Are depressions still taboo on the job?
Often people develop a mental illness such as depression in the course of their lives.
Somehow it is still easier for us to talk about a broken leg or back pain – but if we are not feeling well psychologically and if the soul is crying, then it is often difficult to find the right words. Especially in the work context, the subject of depression is still filled with a lot of shame and uncertainty.
“What if my boss realizes how I’m doing? Will my colleagues still take me seriously then? Can I still do my job well?„
In my ordination it is mainly younger people who come to me with a feeling of depression. Sometimes my clients even identify completely with this state. You then speak of „my“ depression or „my“ exhaustion. If you suffer from a mental illness, then I would advise you to first replace “my depression” with “the depression” – this brings distance and less identification with the believed clinical picture.
Depression has different faces and courses, but in my experience there are always similarities. Clients speak to themselves very critically and with little appreciation, saying something like “Well, typical that I failed again – I’m really useless!”
We do that automatically without considering that such words and sentences appear Duration can also become a belief and thus cement itself in our thoughts and actions. So treat yourself like your best friend, speak well to yourself, and replace critical words with appreciation.
Clients are also often convinced that depression came when it first appeared, in order to last. I think it’s not that easy to say, there are always phases in life in which we are faced with enormous challenges and where everything seems to collapse like a house of cards. Visualize over and over again that happiness, success, and positive thinking are available to you. Not only the others can take what they want and need like at a self-service buffet, you too can do it as a matter of course – whether alone or together. Apropos alone: The topic of social isolation is omnipresent, especially in times of a pandemic, and is currently almost part of our lives. Especially people who suffer from depression sometimes feel isolated and avoid regardless of pandemics, social contacts. If you find yourself in these lines, then try to have a virtual exchange with friends, work colleagues or family members as often as possible, even if it is not always easy for you.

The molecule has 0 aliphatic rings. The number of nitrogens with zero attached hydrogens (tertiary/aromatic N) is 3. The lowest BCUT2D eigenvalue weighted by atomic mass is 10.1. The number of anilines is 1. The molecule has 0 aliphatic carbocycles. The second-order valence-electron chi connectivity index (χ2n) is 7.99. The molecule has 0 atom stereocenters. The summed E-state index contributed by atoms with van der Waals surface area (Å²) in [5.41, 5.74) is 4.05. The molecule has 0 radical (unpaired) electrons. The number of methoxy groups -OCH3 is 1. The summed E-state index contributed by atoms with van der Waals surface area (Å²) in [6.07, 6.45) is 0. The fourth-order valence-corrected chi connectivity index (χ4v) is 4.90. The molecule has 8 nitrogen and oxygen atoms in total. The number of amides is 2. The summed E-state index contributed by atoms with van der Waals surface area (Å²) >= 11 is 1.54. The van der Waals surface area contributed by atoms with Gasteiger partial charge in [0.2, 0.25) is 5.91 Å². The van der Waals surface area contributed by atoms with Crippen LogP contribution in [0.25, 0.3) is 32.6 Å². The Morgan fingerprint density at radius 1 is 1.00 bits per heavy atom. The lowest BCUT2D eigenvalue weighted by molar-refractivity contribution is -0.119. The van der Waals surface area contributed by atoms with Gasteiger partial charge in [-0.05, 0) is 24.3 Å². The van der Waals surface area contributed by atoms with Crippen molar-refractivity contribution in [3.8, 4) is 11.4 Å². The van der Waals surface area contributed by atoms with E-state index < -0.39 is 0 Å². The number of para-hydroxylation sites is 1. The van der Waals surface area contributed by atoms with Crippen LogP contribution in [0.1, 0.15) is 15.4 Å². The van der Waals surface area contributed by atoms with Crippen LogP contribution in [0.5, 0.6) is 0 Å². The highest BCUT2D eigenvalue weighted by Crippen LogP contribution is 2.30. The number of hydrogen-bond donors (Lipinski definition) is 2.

One very important thing at the end. If you are not feeling well mentally, please get medical and therapeutic help. I feel like we’re becoming more and more open about mental health too. Many larger companies already offer so-called EAPs (Employee Assistant Programs), in which employees can turn to consultants, therapists and coaches in an unbureaucratic, anonymous and trustworthy manner and get help quickly. Look at yourself!